The technology behind your ETC system is based on the precise computer control of your engine's air-fuel mixture. This assures you of smooth engine operation and power when needed, low emissions, and the best possible fuel economy. When there is a problem with your electronic throttle control, your engine cannot get the correct amounts of fuel and/or air when needed. A variety of different factors can cause these problems:

    • Electrical or electronic malfunctions in the ETC or engine computer
    • Dirt in the throttle
    • Wear and tear of the moving parts
    • Blockage in the fuel system
    • Vacuum leak that affects proper airflow

When these ETC-related issues occur, your computer will usually produce a trouble code that will point your mechanic toward the correct diagnosis of the problem. Once the problem is fixed, the code will be cleared and the system will reset.

How can you tell that your electronic throttle control system is failing?

Your electronic throttle control is a technically complex system, and there can be problems that cause your ETC light to come on. Remember that we are dealing with your engine's computer controls; your throttle control is an important safety-related system. For your own protection, and that of others in your car and around you, problems with your ETC should be diagnosed and fixed by a professional mechanic. Let's zoom in on some common symptoms of ETC problems, and what to do about them:

A major reduction in your gas mileage

If you notice that your car is not going as far as it usually does on a gas tank, it could be a sign of a problem in your ETC system.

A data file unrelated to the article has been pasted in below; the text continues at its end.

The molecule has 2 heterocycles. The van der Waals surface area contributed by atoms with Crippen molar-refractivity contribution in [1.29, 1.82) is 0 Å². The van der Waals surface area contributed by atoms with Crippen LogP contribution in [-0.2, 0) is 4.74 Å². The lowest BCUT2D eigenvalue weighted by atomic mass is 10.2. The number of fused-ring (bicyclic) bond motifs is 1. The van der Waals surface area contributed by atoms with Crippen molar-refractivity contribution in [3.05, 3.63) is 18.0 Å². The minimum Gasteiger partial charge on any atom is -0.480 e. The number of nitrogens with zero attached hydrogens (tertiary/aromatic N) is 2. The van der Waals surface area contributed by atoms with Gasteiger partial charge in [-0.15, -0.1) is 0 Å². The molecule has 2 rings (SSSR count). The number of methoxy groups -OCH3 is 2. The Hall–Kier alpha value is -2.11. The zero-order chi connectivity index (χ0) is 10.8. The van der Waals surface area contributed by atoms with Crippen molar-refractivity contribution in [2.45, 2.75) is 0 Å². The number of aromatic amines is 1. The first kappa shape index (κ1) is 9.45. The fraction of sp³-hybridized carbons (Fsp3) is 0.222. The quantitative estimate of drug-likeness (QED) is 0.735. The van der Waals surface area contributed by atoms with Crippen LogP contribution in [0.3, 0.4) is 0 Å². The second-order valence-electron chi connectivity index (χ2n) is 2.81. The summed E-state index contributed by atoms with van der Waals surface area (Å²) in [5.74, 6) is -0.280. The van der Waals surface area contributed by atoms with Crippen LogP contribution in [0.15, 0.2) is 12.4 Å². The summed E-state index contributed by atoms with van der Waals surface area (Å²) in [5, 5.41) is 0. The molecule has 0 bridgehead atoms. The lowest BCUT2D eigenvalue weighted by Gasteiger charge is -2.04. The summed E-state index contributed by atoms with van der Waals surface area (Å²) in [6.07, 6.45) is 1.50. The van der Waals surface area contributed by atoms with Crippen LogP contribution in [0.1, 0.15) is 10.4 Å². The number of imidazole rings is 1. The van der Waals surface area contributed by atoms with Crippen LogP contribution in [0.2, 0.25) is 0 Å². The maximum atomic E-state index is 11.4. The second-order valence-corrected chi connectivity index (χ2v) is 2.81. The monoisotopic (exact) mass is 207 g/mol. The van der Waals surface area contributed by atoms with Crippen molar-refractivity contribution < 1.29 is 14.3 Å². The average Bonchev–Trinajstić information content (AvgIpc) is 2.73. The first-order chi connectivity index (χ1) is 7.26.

What to do: Make an appointment with your repair shop right away. You want to stop wasting fuel - and money - as soon as possible! Your mechanic will use a code reader to check the engine computer and diagnose your car's problem. A faulty ETC can send incorrect signals, causing your vehicle to burn too much fuel. Your electronic throttle control can then be repaired to resume normal operation - and give you the fuel economy you expect.

Stumbling or hesitation as you accelerate

Damaged electronic throttle control can result in hesitation or stumbling when accelerating.

What to do: Have your car towed to a repair shop immediately - driving is unsafe! The trouble code in the computer aims your mechanic toward a correct diagnosis, and repairs to your ETC system can be made.

The operation of the throttle becomes erratic

This can be very scary! It is caused by an intermittent loss or disruption of the electronic signal from the gas pedal to the throttle. Your throttle will operate normally sometimes, but at other random times, it will accelerate either not enough, or too much. Both situations are extremely dangerous, and either one could cause an accident.

What to do: Pull over as soon as it is safe, and then call a tow truck. Your electronic throttle control system must be repaired before you can drive it again.

Your car gets stuck in "limp home" mode

You notice that your car is suddenly unable to accelerate beyond a certain speed, forcing you to drive it at a slow pace.